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Usually both words are used as synonyms, but as you mention it depends on the religion. In Mexico where most people are Roman Catholics both words tend to be used interchangeably, however, non-Catholic Christians tend to make a distinction, using Rezar for "reciting" (usually like reading parts of the Bible or reciting a memorized prayer like the Padre ...


3

First, it's important to clarify that there are many different versions of the Reina-Valera Bible. The Wikipedia article explains that the first version was published in 1569, and there have been many versions since. However, when people talk about the RVR, they are generally referring to the 1960 version. Since 1960 there have been additional revisions (the ...


2

Holy means sagrado and santo in the sense of sacred: Holy Land : Tierra santa Holy Spirit : Espíritu santo Holy Bible : la santa biblia (common) or la sagrada biblia (uncommon) Holy Family : la sagrada familia (as in Gaudí's masterpiece) Holy Grial : el santo grial It's also translated as bendito(a): Holy water : agua bendita ...


2

I consider “orar” and “rezar” as synonims. In Spain, “rezar” is much more usual when speaking; “orar” sounds more formal and even solemn. It turns out that the DRAE introduces a distinction between both terms, defining “orar” as “hacer oración a Dios” and “rezar” as “dirigir oraciones a Dios o a personas santas”. I am amazed of hearing about this major ...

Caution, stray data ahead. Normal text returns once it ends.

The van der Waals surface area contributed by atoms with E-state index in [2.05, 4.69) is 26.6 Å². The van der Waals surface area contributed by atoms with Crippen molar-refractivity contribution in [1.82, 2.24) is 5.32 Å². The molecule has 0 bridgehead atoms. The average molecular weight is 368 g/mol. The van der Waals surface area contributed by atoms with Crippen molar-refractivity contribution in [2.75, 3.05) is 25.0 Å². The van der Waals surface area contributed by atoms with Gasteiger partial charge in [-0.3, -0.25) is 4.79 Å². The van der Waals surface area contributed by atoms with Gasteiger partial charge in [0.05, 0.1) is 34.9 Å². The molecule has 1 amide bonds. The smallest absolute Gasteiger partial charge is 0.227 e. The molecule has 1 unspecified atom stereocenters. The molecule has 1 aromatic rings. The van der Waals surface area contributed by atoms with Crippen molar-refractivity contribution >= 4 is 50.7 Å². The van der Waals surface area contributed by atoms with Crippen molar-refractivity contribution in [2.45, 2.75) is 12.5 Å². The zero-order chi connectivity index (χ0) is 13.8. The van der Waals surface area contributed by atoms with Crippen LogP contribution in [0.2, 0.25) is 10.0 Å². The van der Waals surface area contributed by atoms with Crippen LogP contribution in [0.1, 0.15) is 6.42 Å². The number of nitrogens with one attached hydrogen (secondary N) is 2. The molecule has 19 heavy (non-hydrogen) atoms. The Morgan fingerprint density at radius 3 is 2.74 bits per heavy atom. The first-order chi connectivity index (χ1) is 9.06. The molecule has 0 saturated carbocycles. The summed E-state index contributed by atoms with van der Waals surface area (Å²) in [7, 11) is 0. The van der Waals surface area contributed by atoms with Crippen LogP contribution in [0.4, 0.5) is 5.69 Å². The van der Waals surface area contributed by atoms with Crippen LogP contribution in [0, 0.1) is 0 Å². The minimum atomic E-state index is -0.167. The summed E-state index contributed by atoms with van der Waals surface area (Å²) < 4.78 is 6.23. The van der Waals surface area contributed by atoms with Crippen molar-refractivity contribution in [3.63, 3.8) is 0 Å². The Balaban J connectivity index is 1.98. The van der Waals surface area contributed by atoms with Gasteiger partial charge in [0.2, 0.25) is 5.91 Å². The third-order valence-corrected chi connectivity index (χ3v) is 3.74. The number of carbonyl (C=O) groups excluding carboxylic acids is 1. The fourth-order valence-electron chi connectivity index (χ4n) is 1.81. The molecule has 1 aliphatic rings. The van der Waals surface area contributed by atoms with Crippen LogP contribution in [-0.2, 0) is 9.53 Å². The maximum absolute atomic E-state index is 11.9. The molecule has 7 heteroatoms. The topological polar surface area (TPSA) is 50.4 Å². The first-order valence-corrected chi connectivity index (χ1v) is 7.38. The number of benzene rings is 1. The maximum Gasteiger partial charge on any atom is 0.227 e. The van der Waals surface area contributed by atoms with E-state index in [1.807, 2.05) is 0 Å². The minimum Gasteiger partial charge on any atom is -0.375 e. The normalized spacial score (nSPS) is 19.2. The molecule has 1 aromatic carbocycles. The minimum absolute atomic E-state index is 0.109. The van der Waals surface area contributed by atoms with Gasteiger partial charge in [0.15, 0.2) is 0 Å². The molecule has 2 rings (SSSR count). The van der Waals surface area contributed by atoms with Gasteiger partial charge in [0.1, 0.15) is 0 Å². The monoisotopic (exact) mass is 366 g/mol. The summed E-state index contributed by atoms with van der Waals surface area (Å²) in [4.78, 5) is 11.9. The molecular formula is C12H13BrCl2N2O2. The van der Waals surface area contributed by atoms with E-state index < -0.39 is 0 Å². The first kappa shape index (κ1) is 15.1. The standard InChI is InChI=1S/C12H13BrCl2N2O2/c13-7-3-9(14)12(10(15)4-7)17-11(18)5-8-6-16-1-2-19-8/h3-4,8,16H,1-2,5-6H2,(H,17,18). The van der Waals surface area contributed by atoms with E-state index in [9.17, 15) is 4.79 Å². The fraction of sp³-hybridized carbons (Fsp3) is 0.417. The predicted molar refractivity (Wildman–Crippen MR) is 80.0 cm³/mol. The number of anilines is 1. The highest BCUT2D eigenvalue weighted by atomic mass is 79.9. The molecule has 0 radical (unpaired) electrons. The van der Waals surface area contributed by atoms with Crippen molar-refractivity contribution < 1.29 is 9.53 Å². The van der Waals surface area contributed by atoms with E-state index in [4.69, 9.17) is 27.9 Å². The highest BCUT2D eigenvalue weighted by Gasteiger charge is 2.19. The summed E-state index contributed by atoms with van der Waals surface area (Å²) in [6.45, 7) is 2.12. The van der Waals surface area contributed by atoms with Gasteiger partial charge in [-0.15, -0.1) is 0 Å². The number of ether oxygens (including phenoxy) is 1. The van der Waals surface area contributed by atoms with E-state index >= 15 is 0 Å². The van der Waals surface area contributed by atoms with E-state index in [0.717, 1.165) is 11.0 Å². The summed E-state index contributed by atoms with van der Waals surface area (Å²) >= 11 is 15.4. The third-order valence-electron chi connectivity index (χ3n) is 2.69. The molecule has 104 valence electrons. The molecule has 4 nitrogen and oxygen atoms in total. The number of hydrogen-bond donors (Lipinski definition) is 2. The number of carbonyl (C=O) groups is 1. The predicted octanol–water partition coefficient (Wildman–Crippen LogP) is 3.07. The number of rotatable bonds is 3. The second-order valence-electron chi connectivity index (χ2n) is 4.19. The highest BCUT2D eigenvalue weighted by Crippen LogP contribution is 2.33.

1

In this context, I would translate to plant as instaurar. to plant a church: instaurar una iglesia church planter: el instaurador de la iglesia church planting: la instauración de iglesias But I suspect anglicisms like plantamiento and plantador will prevail.


1

I have not been able to find anything of the sort in online dictionaries but I did a quick google search and I did find several articles in Spanish that talked about expanding the protestant church and they all did mention the word "plantar" which would be the literal translation of "to plant". As an example here is one of the sentences: También destacó ...


1

I would say, that at least in Spain, the only one of them used in Religion is "salvado", as a participle of the verb "salvar". If you look up the definition in RAE of "salvar" you'd see this: tr. Dicho de Dios: Dar la gloria y bienaventuranza eterna. which I think it's the exact definition you're looking for. While for salvo the closest meaning ...


1

I think they are almost equivalent. I have the subtle feeling that "rezar" involves a bit more the notion of a being (call it God, a saint, etc) taking part in a spiritual discussion, for example, there is one popular saying "rézale a tu santo", that means: "pray to your saint". In the other hand I have the feeling that "orar" is a bit more general, you can ...


1

Even though this is an old post i love chatting about the Spanish Bible I agree with your analysis that alot of Spanish Bibles are translated using old Spanish vernacular or just the modern Castilian Spanish of Spain. Bible Translation has to be approched different than just normal translations because you have to take into account the copies of the ...



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